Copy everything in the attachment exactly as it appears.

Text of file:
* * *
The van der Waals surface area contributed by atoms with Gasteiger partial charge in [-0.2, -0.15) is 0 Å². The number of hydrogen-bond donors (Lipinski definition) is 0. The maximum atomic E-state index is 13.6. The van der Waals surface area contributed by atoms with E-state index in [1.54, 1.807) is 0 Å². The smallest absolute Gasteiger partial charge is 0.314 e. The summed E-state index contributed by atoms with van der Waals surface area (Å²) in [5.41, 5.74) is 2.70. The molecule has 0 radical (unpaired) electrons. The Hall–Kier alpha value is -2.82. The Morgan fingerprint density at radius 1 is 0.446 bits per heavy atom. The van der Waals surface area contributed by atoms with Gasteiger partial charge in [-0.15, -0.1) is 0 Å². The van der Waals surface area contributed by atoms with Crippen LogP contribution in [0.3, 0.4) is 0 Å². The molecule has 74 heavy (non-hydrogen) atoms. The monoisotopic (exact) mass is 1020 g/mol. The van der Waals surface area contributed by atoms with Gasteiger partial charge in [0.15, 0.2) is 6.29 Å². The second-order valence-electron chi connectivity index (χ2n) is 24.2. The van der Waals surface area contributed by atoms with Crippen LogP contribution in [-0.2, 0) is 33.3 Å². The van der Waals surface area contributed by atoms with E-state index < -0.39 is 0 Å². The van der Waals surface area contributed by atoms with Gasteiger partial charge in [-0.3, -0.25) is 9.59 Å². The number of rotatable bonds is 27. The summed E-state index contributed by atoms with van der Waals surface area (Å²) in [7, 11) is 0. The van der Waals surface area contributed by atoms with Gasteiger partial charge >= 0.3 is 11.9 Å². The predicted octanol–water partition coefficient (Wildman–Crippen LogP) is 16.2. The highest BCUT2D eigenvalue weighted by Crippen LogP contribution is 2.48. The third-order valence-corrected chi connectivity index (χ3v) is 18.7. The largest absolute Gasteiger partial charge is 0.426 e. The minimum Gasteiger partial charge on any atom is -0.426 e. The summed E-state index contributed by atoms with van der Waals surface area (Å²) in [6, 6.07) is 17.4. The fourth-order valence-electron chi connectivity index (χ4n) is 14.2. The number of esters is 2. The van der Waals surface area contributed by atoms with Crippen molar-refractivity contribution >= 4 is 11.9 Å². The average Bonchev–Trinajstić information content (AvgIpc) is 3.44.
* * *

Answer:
The van der Waals surface area contributed by atoms with Gasteiger partial charge in [-0.2, -0.15) is 0 Å². The number of hydrogen-bond donors (Lipinski definition) is 0. The maximum atomic E-state index is 13.6. The van der Waals surface area contributed by atoms with E-state index in [1.54, 1.807) is 0 Å². The smallest absolute Gasteiger partial charge is 0.314 e. The summed E-state index contributed by atoms with van der Waals surface area (Å²) in [5.41, 5.74) is 2.70. The molecule has 0 radical (unpaired) electrons. The Hall–Kier alpha value is -2.82. The Morgan fingerprint density at radius 1 is 0.446 bits per heavy atom. The van der Waals surface area contributed by atoms with Gasteiger partial charge in [-0.15, -0.1) is 0 Å². The van der Waals surface area contributed by atoms with Crippen LogP contribution in [0.3, 0.4) is 0 Å². The molecule has 74 heavy (non-hydrogen) atoms. The monoisotopic (exact) mass is 1020 g/mol. The van der Waals surface area contributed by atoms with Gasteiger partial charge in [0.15, 0.2) is 6.29 Å². The second-order valence-electron chi connectivity index (χ2n) is 24.2. The van der Waals surface area contributed by atoms with Crippen LogP contribution in [-0.2, 0) is 33.3 Å². The van der Waals surface area contributed by atoms with E-state index < -0.39 is 0 Å². The van der Waals surface area contributed by atoms with Gasteiger partial charge in [-0.3, -0.25) is 9.59 Å². The number of rotatable bonds is 27. The summed E-state index contributed by atoms with van der Waals surface area (Å²) in [7, 11) is 0. The van der Waals surface area contributed by atoms with Gasteiger partial charge >= 0.3 is 11.9 Å². The predicted octanol–water partition coefficient (Wildman–Crippen LogP) is 16.2. The highest BCUT2D eigenvalue weighted by Crippen LogP contribution is 2.48. The third-order valence-corrected chi connectivity index (χ3v) is 18.7. The largest absolute Gasteiger partial charge is 0.426 e. The minimum Gasteiger partial charge on any atom is -0.426 e. The summed E-state index contributed by atoms with van der Waals surface area (Å²) in [6, 6.07) is 17.4. The fourth-order valence-electron chi connectivity index (χ4n) is 14.2. The number of esters is 2. The van der Waals surface area contributed by atoms with Crippen molar-refractivity contribution >= 4 is 11.9 Å². The average Bonchev–Trinajstić information content (AvgIpc) is 3.44.